Mrs Gold in Sydney : The Heroine of the Titanic

The Bathurst Times

The Heroine of the Titanic,

MRS. GOLD IN SYDNEY. LAST WOMAN TO LEAVE. SEA TRAGEDY RECALLED.

"It was fine and clear, that awful night. All the stars were shining. You would never have thought there was anything wrong with the giant ship with row upon row of lights blazing like a grand hotel. But she was gradually sloping forward. Line by line the lights went out as sho got lower and lower. Gradually she was sinking. The bows went under, and, at last, the stern part stood up steeply, with the White Star flag (showing out against the stars of heaven. There was an awful rattle of chains and machinery, and then she slid down and disappeared. In a few moments the water was, quite clear again, as if there never was such a ship. And the sea reflected the stars in the very spot where she had been."

In these words Mrs. Katie Gold, who was the last woman to leave the vessel, described the sinking of the White Star liner Titanic, which struck an iceberg while going at a high speed on Sunday night, April 14, 1912. off the coast of Newfoundland The Titanic, a monster floating' palace of 45.000 tons, was making her maiden trip from Southampton to New York.  With her perished 1635 souls.

Mrs. Gold was a stewardess of the vessel, and had been in the White Star service for 10 years. There are obvious reasons why it is not an easy matter for her to talk of the tragedy she witnessed. It is harder still to get her to say any thing about the heroic part she played in that great calamity. But survivors talk glowingly of her conduct, and the press of England and America has praised her high courage and coolness in the midst of disaster. She is a fresh-complexioned English woman, still voung, with steady grey eyes and a quiet, graphic way of speaking.

"When the Titanic struck the berg," said Mrs. Gold, "I was in my room reading. It was a quarter to 12. The book was a novel,  'The Panther's Cub.'1 I will never finish that book. Twenty minutes after, I heard Captain Smith come down to the room of Mr. Bruce Ismay - managing director of the company — which was only a few feet away from mine. I heard the Captain say to Mr .Ismay, 'We had better get the boats out.'

"I got my dressing gown on then, though I was not in tho least bit scared. A man on the watch came and said we had struck an iceberg, and that we had better get dressed and get lifebelts on. My thoughts went to a lady passenger who was sick, and about whom I was anxious. I found her already up and dressed. I saw to it that she was fixed up with a lifebelt."

Then Mrs. Gold went to Mr. Ismay's room and got a quantity of blankets, rugs, and quilts, which she handed to passengers who had forgotten to provide themselves with such articles, though the night was intensely cold. With no thought of herself; Mrs. Gold went about attending to this passenger and helping that, in the adjustment of lifebelts, and in other ways which are necessary at such times. Three-quarters of an hour after the collision Mrs. Gold went up on deck. On the port side, which was the side of the deck she came up on, all the boats had gone, and on the other side there were only one or two remaining. The officers were calling out for the women and children, but Mrs. Gold, in an extraordinary spirit of self-sacrifice, made no haste to get into the boat. She walked up the sloping deck of tho doomed ship to the stern, where the last, boat was being filled. There were some men there, but the heroic stewardess was the only woman. Still she made no move to enter the boat.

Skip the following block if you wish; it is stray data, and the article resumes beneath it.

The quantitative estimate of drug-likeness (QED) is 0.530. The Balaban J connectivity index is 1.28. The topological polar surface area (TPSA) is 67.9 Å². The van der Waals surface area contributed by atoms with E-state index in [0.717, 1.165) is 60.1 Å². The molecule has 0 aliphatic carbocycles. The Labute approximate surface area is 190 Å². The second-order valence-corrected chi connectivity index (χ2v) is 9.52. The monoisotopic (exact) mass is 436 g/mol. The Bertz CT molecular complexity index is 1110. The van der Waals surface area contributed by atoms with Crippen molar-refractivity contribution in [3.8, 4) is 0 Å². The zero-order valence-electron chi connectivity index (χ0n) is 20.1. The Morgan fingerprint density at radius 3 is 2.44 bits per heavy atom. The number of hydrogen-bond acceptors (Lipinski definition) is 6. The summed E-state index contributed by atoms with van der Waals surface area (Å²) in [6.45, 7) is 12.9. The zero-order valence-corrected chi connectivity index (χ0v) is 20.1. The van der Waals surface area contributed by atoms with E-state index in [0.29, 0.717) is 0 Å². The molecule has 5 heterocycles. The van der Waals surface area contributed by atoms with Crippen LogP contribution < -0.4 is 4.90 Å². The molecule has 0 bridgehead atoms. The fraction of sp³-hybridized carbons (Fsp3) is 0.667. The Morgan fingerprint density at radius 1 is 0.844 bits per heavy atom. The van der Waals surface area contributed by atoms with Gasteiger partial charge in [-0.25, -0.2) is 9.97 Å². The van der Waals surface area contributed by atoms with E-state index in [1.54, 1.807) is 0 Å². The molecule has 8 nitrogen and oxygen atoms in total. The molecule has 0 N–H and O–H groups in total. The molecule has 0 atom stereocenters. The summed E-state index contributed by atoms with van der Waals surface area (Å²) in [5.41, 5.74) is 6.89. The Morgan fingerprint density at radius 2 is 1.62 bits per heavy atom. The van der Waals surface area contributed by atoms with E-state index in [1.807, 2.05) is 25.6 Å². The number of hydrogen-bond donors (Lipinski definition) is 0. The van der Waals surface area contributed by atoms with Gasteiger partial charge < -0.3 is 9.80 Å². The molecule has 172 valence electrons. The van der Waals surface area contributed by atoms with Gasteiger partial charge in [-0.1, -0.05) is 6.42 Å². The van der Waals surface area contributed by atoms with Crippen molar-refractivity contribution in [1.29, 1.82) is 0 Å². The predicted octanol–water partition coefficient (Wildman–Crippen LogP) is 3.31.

"Get in, stewardess," said Mr. Bruce Ismay.

"I am one of the crew, and should stand by the ship," was the simple reply.

"But you are a woman, and must get in the boat," commanded Mr. Ismay. It was only on his insistence and that of the other men that Mrs. Gold, entered the boat.

"I was not a bit afraid, somehow. I was quite cool. There was really nothing in it. After I entered the boat Mr. Ismay got in, making the 78th person in the boat, which was then lowered 80ft. into sea.  It was dangerously overcrowded. We pulled away a bit, and saw the Titanic go down at 20 minutes to 2 a.m. on the 15th. Some survivors say not, but to me just before she sank she seemed to break up. We heard terrible cries, but could not see where they came from too well.  They must have been from those in the freezing water. The cries of terror and distress blended, and sounded like shouting at a football match sounds from a distancme [sic]. I heard shouting like that over at Mosman 2 a few days ago. I went quite — oh, to think of it! To think of it!"

"No, I can. never, forget it," concluded Mrs. Gold. "It was too terrible for that to be. You see, we were nearly all old friends, the captain, officers, and crew having mostly been transferred together, from ship to ship of the White Star Company. We were more like a family. And there were so many of us that even now at times I suddenly recollect somebody whom I had not realised was lost in the Titanic.


  1. Probably the 1911 novel by Agnes and Egerton Castle.
  2. Mosman: A suburb of Sydney

Related Biographies:

Jane Kate Coulson Gold

Acknowledgements

The Heroine of the Titanic. (1913, September 6). The Bathurst Times (NSW : 1909 - 1925), p. 6. Retrieved July 11, 2013, from http://nla.gov.au/nla.news-article111195845

Citation

Encyclopedia Titanica (2013) Mrs Gold in Sydney : The Heroine of the Titanic (The Bathurst Times, Saturday 6th September 1913, ref: #19537, published 11 July 2013, generated 29th July 2020 07:59:54 AM); URL : https://www.encyclopedia-titanica.org/mrs-gold-in-sydney-the-heroine-of-the-titanic.html